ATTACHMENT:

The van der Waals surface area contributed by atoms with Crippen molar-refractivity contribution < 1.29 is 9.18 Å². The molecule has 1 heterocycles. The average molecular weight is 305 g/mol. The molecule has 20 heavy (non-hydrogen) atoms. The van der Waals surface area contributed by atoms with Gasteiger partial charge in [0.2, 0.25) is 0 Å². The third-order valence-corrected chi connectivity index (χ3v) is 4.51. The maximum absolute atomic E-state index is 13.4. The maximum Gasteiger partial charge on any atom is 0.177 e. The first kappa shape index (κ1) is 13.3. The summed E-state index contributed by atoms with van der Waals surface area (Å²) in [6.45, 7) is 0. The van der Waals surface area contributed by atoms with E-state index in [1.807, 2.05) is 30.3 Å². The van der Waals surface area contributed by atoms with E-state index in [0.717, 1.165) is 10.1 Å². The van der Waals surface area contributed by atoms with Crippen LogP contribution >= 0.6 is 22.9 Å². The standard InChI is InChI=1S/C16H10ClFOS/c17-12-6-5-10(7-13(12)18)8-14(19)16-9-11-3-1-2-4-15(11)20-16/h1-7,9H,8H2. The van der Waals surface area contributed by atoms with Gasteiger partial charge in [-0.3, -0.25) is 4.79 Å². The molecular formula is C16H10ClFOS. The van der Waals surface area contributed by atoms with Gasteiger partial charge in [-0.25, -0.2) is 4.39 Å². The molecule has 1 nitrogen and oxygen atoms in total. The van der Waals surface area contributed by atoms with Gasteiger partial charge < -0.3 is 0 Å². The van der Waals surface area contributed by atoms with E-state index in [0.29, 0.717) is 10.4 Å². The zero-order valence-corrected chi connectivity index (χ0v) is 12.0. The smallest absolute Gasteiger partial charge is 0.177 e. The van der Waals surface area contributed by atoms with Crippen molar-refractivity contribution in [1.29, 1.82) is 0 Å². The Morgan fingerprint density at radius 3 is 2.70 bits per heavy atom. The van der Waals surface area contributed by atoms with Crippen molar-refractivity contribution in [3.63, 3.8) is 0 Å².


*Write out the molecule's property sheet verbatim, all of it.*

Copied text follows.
The van der Waals surface area contributed by atoms with Crippen molar-refractivity contribution < 1.29 is 9.18 Å². The molecule has 1 heterocycles. The average molecular weight is 305 g/mol. The molecule has 20 heavy (non-hydrogen) atoms. The van der Waals surface area contributed by atoms with Gasteiger partial charge in [0.2, 0.25) is 0 Å². The third-order valence-corrected chi connectivity index (χ3v) is 4.51. The maximum absolute atomic E-state index is 13.4. The maximum Gasteiger partial charge on any atom is 0.177 e. The first kappa shape index (κ1) is 13.3. The summed E-state index contributed by atoms with van der Waals surface area (Å²) in [6.45, 7) is 0. The van der Waals surface area contributed by atoms with E-state index in [1.807, 2.05) is 30.3 Å². The van der Waals surface area contributed by atoms with E-state index in [0.717, 1.165) is 10.1 Å². The van der Waals surface area contributed by atoms with Crippen LogP contribution >= 0.6 is 22.9 Å². The standard InChI is InChI=1S/C16H10ClFOS/c17-12-6-5-10(7-13(12)18)8-14(19)16-9-11-3-1-2-4-15(11)20-16/h1-7,9H,8H2. The van der Waals surface area contributed by atoms with Gasteiger partial charge in [-0.3, -0.25) is 4.79 Å². The molecular formula is C16H10ClFOS. The van der Waals surface area contributed by atoms with Gasteiger partial charge in [-0.25, -0.2) is 4.39 Å². The molecule has 1 nitrogen and oxygen atoms in total. The van der Waals surface area contributed by atoms with Gasteiger partial charge < -0.3 is 0 Å². The van der Waals surface area contributed by atoms with E-state index in [0.29, 0.717) is 10.4 Å². The zero-order valence-corrected chi connectivity index (χ0v) is 12.0. The smallest absolute Gasteiger partial charge is 0.177 e. The van der Waals surface area contributed by atoms with Crippen molar-refractivity contribution in [1.29, 1.82) is 0 Å². The Morgan fingerprint density at radius 3 is 2.70 bits per heavy atom. The van der Waals surface area contributed by atoms with Crippen molar-refractivity contribution in [3.63, 3.8) is 0 Å².